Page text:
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Origin of the propatagium in non-avian dinosaurs

Abstract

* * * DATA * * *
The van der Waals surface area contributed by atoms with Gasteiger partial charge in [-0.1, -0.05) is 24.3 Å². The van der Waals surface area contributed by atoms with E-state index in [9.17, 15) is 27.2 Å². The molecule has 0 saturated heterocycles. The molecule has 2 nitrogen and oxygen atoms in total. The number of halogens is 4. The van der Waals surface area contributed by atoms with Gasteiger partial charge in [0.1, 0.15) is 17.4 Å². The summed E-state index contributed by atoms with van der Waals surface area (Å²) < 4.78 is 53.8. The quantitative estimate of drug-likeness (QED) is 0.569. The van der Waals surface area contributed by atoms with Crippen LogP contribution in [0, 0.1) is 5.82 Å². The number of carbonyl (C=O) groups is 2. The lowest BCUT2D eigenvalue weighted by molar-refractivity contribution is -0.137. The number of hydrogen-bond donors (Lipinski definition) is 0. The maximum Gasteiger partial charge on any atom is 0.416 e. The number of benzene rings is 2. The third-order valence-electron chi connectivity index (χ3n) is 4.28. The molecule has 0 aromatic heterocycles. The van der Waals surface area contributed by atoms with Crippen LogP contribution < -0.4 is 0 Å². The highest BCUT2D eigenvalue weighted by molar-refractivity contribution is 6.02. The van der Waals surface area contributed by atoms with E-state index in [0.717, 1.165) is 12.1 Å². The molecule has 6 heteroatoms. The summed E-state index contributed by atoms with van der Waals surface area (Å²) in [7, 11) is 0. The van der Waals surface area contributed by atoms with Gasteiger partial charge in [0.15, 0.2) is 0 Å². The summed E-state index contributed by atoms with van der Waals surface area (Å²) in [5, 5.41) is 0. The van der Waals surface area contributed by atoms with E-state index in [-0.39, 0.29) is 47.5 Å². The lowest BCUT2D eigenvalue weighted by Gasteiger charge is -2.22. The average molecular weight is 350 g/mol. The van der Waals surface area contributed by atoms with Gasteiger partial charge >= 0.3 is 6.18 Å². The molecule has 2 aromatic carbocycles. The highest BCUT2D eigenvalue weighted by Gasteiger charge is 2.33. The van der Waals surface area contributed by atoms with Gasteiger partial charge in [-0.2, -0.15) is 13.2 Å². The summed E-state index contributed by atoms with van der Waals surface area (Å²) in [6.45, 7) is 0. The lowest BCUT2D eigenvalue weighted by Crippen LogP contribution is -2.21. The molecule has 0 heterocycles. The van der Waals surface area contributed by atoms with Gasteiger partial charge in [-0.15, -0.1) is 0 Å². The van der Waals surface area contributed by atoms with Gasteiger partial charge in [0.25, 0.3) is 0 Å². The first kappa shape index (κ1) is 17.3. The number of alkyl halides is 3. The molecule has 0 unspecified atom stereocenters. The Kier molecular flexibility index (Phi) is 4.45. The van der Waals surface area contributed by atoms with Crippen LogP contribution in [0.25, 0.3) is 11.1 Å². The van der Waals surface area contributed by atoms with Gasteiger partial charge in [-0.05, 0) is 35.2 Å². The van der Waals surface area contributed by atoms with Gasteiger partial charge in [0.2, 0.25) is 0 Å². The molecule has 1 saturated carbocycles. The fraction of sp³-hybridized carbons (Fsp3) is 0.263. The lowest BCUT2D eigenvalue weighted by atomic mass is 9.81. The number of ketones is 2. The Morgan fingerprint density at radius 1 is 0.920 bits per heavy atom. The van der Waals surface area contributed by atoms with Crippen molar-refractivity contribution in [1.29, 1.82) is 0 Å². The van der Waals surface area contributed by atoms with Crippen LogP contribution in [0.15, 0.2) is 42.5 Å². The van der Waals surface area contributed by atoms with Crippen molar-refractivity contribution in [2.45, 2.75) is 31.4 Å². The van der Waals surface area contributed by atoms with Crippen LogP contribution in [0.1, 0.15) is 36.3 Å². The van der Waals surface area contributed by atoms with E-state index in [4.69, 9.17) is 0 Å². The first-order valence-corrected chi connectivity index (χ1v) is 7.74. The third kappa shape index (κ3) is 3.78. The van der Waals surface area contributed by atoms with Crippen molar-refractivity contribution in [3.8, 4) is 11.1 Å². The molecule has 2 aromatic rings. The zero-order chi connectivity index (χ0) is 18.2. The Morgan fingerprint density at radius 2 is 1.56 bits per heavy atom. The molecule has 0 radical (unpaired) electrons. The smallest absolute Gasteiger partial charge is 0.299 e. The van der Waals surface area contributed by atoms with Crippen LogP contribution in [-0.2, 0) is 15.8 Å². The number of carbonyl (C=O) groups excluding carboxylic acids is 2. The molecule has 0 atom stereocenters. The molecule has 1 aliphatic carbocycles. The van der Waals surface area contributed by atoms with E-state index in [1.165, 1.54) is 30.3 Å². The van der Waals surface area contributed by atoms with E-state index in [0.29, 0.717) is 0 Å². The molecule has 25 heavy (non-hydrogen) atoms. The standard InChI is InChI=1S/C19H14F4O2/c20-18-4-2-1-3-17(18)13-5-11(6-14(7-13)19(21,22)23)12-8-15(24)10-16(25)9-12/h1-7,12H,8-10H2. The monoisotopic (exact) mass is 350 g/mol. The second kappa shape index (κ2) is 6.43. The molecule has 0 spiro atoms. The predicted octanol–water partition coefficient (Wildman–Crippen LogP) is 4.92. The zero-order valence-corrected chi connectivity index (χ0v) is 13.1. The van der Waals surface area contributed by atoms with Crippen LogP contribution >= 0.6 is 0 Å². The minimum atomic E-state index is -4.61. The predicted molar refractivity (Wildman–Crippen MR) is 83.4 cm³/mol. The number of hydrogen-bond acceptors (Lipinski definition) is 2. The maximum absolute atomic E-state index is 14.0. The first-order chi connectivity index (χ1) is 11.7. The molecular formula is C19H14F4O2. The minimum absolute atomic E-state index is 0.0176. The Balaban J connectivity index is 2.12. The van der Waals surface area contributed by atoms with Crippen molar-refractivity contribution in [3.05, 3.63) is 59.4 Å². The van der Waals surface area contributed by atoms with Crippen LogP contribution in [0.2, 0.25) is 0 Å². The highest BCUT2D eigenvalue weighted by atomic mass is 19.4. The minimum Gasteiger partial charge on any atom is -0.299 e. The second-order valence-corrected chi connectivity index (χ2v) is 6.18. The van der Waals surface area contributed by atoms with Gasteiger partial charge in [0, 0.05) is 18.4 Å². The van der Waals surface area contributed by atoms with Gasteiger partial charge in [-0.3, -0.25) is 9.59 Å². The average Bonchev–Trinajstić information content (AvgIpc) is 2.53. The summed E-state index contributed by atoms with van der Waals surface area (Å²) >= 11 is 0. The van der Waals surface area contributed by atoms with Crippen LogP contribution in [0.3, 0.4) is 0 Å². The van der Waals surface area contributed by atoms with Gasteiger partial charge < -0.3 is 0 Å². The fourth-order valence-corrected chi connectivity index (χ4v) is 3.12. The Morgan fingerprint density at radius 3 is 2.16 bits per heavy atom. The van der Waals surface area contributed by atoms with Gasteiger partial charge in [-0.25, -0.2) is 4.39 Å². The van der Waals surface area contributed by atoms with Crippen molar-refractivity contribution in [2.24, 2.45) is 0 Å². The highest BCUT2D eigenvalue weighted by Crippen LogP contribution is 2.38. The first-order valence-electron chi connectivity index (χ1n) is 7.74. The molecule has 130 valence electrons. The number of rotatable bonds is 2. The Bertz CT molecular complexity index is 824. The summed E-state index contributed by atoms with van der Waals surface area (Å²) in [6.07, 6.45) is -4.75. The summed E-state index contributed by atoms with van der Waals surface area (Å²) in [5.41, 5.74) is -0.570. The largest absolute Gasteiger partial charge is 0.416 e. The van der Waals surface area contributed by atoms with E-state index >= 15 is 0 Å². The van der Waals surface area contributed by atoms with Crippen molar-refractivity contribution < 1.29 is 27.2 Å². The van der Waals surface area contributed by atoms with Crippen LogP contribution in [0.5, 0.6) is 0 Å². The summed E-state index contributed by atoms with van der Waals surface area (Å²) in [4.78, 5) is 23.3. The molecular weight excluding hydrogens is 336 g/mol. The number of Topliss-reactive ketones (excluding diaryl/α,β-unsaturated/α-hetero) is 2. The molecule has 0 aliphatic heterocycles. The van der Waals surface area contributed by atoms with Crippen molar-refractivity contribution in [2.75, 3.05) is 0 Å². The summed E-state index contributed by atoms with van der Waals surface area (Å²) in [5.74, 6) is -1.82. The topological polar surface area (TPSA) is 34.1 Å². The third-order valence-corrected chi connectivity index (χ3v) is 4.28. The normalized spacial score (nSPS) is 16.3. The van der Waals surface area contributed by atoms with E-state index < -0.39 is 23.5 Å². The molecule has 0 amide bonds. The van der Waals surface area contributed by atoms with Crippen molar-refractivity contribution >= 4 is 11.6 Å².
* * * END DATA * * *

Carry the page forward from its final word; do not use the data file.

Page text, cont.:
Avian wings as organs for aerial locomotion are furnished with a highly specialized musculoskeletal system compared with the forelimbs of other tetrapod vertebrates. Among the specializations, the propatagium, which accompanies a skeletal muscle spanning between the shoulder and wrist on the leading edge of the wing, represents an evolutionary novelty established at a certain point in the lineage toward crown birds. However, because of the rarity of soft-tissue preservation in the fossil record, the evolutionary origin of the avian propatagium has remained elusive. Here we focus on articulated skeletons in the fossil record to show that angles of elbow joints in fossils are indicators of the propatagium in extant lineages of diapsids (crown birds and non-dinosaurian diapsids), and then use this relationship to narrow down the phylogenetic position acquiring the propatagium to the common ancestor of maniraptorans. Our analyses support the hypothesis that the preserved propatagium-like soft tissues in non-avian theropod dinosaurs (oviraptorosaurian Caudipteryx and dromaeosaurian Microraptor) are homologous with the avian propatagium, and indicate that all maniraptoran dinosaurs likely possessed the propatagium even before the origin of flight. On the other hand, the preserved angles of wrist joints in non-avian theropods are significantly greater than those in birds, suggesting that the avian interlocking wing-folding mechanism involving the ulna and radius had not fully evolved in non-avian theropods. Our study underscores that the avian wing was acquired through modifications of preexisting structures including the feather and propatagium.